Serger Sewing Tip: Tuck your tail in

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Since I have been sewing up a storm this month on my serger, I thought it might be a good idea to share a quick tip and trick about those long and crazy thread tails!Serger Sewing Tip: Tuck your tail in | The Sewing Loft

The one thing I know for sure is we do not want to just let them hang free -that would be the tell tale sign of a home sewn garment. No, instead you want to thread that tail through the eye of a hand sewing needle and slip it back through your seam before trimming.

Serger Sewing Tips & Tricks


Serger Sewing Tips & Tricks | The Sewing Loft

You are essentially tucking in your tail back through your seam. This will provide a clean finished end without unsightly trimmed threads.



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  1. Maybe I cheat, but I always just stitch them down then trim. I usually also only do it on seams that aren’t being sewn over again.

  2. Tku vm a great way to endup a

  3. Hi… Thanks for your great tips.
    The way I tuck my tails is, I start serging in the opposite direction a couple of inches from the end, sew off the edge a couple of stitches then flip my fabric and serge over the stitching and continue as I would normally… I love less steps and my tail are totally secure.. Tootuloo my sewing friend 🙂

  4. Thank you for this great tip! I shared your link/tip in today’s blog article ~ celebrating National Sewing Month!

  5. I am wondering what to do with the other single threads which end up on the front? I heard something about taking them to the back with a needle and going through a loop? I’m VERY new to serging so I hope my question is clear. Can you help with that also?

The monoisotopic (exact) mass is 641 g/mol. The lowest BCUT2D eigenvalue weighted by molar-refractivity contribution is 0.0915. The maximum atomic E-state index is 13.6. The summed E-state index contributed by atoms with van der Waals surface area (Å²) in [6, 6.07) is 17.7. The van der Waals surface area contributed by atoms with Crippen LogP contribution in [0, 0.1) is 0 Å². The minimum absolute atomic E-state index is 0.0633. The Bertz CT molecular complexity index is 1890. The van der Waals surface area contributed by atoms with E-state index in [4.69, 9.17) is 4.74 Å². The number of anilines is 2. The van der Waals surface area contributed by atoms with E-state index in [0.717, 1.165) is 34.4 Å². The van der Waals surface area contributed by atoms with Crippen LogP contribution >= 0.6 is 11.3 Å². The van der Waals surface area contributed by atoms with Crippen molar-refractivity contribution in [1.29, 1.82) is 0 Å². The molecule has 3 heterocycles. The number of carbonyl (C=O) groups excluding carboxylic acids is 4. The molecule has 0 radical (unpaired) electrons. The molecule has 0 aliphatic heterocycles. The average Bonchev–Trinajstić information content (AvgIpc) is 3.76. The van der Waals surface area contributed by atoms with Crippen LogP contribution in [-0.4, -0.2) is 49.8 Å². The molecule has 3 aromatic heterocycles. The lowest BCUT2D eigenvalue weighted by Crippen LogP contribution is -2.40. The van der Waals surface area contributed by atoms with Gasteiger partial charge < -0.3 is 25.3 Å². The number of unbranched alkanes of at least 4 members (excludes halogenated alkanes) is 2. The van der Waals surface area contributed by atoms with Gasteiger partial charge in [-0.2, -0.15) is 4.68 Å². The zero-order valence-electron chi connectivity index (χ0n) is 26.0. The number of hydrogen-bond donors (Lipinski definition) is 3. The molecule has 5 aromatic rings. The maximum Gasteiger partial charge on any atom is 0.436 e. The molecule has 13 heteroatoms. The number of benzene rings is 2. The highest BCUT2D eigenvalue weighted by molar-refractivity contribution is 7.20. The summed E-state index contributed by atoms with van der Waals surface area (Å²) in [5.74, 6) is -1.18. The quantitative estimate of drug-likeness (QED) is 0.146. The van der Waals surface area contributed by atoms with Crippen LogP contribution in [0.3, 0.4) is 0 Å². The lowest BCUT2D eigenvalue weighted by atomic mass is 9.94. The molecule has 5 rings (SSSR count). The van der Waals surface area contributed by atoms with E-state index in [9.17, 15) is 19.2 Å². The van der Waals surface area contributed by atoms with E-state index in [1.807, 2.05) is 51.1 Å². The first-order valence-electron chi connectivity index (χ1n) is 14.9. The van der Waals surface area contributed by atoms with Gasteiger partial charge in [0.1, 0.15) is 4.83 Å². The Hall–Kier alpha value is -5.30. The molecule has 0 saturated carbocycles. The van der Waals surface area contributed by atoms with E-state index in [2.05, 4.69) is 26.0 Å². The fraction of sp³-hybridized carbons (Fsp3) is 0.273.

• Hello Gail,
      I am not sure what you mean by single thread. I tuck all of my threads or “tails” into the seams. This way, I never have to worry about any slipping out.
      Feel free to send me a picture or post it on our FB page. I would love to help if I can.

  6. Lisa {Sweet 2 Eat Baking} says

    If I’m overlocking/serging 1 straight edge only, I will allow it to sew a few stitches and bring the tail under so it’s stitching over the tail. But at the end if I’m not going over it I’ll do what you do and tuck my tail in.

    Great tip for those not in the know though. I used to overlock as a living many years back and have seen many people just chop the tails off then wonder why it comes undone.

  7. norskekvinna says

    Brilliant! Just got a serger. I’ve been using fabric glue without liking the result.

  8. Another way would be to cut the tail at about 3/4 inch, then pull the tail gently pinching between your fingers – one of the threads will stick out because it is longer. Pull that single longest thread and it will make a knot of all 4 threads at the end of the stitching. Then cut the threads a quarter inch away from the knot. Almost invisible and takes 3 seconds.

  9. Learned to do this when I was working in a sewing factory. We used a special tool to pull the tail back through.

  10. Kathy Darlene says

    Instead of threading a needle a use a very small steel crochet hook to pull the threads back through the stitching and add a drop of fray-check.

  11. Angela Sciurca says

    I got a special semi-flat serge needle threader ( don’t remember what it is called) to pull the threads through the way you did. It didn’t have a needle end so it eliminated having to be careful not to pierce the fabric along the way. I got it from a sewing notions catalog.